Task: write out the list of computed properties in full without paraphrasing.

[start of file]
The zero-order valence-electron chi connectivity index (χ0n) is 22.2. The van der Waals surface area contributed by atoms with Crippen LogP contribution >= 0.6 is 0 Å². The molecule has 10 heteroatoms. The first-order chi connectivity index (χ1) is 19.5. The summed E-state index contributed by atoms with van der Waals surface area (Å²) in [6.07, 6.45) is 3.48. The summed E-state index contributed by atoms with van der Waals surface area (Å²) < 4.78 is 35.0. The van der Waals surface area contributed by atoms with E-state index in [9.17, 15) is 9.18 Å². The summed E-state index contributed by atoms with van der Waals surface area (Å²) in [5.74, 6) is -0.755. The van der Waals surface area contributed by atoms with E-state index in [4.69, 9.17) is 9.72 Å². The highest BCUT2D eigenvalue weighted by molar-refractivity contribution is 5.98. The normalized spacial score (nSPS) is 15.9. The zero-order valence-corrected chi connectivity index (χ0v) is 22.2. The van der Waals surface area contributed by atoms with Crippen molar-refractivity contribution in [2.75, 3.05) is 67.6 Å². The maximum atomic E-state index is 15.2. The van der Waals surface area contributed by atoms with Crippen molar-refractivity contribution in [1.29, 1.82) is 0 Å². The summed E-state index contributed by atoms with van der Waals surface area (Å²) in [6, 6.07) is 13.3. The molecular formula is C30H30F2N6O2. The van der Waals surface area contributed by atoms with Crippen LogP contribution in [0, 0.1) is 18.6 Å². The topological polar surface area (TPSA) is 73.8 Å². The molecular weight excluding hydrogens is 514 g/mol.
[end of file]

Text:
The zero-order valence-electron chi connectivity index (χ0n) is 22.2. The van der Waals surface area contributed by atoms with Crippen LogP contribution >= 0.6 is 0 Å². The molecule has 10 heteroatoms. The first-order chi connectivity index (χ1) is 19.5. The summed E-state index contributed by atoms with van der Waals surface area (Å²) in [6.07, 6.45) is 3.48. The summed E-state index contributed by atoms with van der Waals surface area (Å²) < 4.78 is 35.0. The van der Waals surface area contributed by atoms with E-state index in [9.17, 15) is 9.18 Å². The summed E-state index contributed by atoms with van der Waals surface area (Å²) in [5.74, 6) is -0.755. The van der Waals surface area contributed by atoms with E-state index in [4.69, 9.17) is 9.72 Å². The highest BCUT2D eigenvalue weighted by molar-refractivity contribution is 5.98. The normalized spacial score (nSPS) is 15.9. The zero-order valence-corrected chi connectivity index (χ0v) is 22.2. The van der Waals surface area contributed by atoms with Crippen molar-refractivity contribution in [2.75, 3.05) is 67.6 Å². The maximum atomic E-state index is 15.2. The van der Waals surface area contributed by atoms with Crippen molar-refractivity contribution in [1.29, 1.82) is 0 Å². The summed E-state index contributed by atoms with van der Waals surface area (Å²) in [6, 6.07) is 13.3. The molecular formula is C30H30F2N6O2. The van der Waals surface area contributed by atoms with Crippen LogP contribution in [0, 0.1) is 18.6 Å². The topological polar surface area (TPSA) is 73.8 Å². The molecular weight excluding hydrogens is 514 g/mol.